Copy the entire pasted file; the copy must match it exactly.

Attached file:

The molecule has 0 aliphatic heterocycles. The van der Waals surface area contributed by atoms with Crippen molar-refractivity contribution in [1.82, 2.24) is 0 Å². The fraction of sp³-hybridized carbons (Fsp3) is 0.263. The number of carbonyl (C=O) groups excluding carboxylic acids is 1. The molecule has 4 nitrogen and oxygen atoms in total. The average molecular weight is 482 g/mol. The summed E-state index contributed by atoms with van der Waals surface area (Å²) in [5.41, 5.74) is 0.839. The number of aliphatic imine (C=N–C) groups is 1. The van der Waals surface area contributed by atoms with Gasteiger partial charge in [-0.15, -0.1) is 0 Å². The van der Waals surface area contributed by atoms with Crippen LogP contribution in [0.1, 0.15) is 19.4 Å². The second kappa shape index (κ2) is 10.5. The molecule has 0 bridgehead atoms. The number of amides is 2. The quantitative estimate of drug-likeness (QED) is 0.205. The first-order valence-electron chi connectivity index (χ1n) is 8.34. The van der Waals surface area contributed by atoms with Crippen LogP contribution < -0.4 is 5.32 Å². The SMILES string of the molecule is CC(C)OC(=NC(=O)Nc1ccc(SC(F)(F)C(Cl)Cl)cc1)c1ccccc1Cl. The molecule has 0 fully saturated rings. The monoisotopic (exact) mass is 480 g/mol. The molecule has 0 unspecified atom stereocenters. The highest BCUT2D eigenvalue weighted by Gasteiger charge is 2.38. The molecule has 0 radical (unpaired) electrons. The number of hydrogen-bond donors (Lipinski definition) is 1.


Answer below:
The molecule has 0 aliphatic heterocycles. The van der Waals surface area contributed by atoms with Crippen molar-refractivity contribution in [1.82, 2.24) is 0 Å². The fraction of sp³-hybridized carbons (Fsp3) is 0.263. The number of carbonyl (C=O) groups excluding carboxylic acids is 1. The molecule has 4 nitrogen and oxygen atoms in total. The average molecular weight is 482 g/mol. The summed E-state index contributed by atoms with van der Waals surface area (Å²) in [5.41, 5.74) is 0.839. The number of aliphatic imine (C=N–C) groups is 1. The van der Waals surface area contributed by atoms with Gasteiger partial charge in [-0.15, -0.1) is 0 Å². The van der Waals surface area contributed by atoms with Crippen LogP contribution in [0.1, 0.15) is 19.4 Å². The second kappa shape index (κ2) is 10.5. The molecule has 0 bridgehead atoms. The number of amides is 2. The quantitative estimate of drug-likeness (QED) is 0.205. The first-order valence-electron chi connectivity index (χ1n) is 8.34. The van der Waals surface area contributed by atoms with Crippen LogP contribution < -0.4 is 5.32 Å². The SMILES string of the molecule is CC(C)OC(=NC(=O)Nc1ccc(SC(F)(F)C(Cl)Cl)cc1)c1ccccc1Cl. The molecule has 0 fully saturated rings. The monoisotopic (exact) mass is 480 g/mol. The molecule has 0 unspecified atom stereocenters. The highest BCUT2D eigenvalue weighted by Gasteiger charge is 2.38. The molecule has 0 radical (unpaired) electrons. The number of hydrogen-bond donors (Lipinski definition) is 1.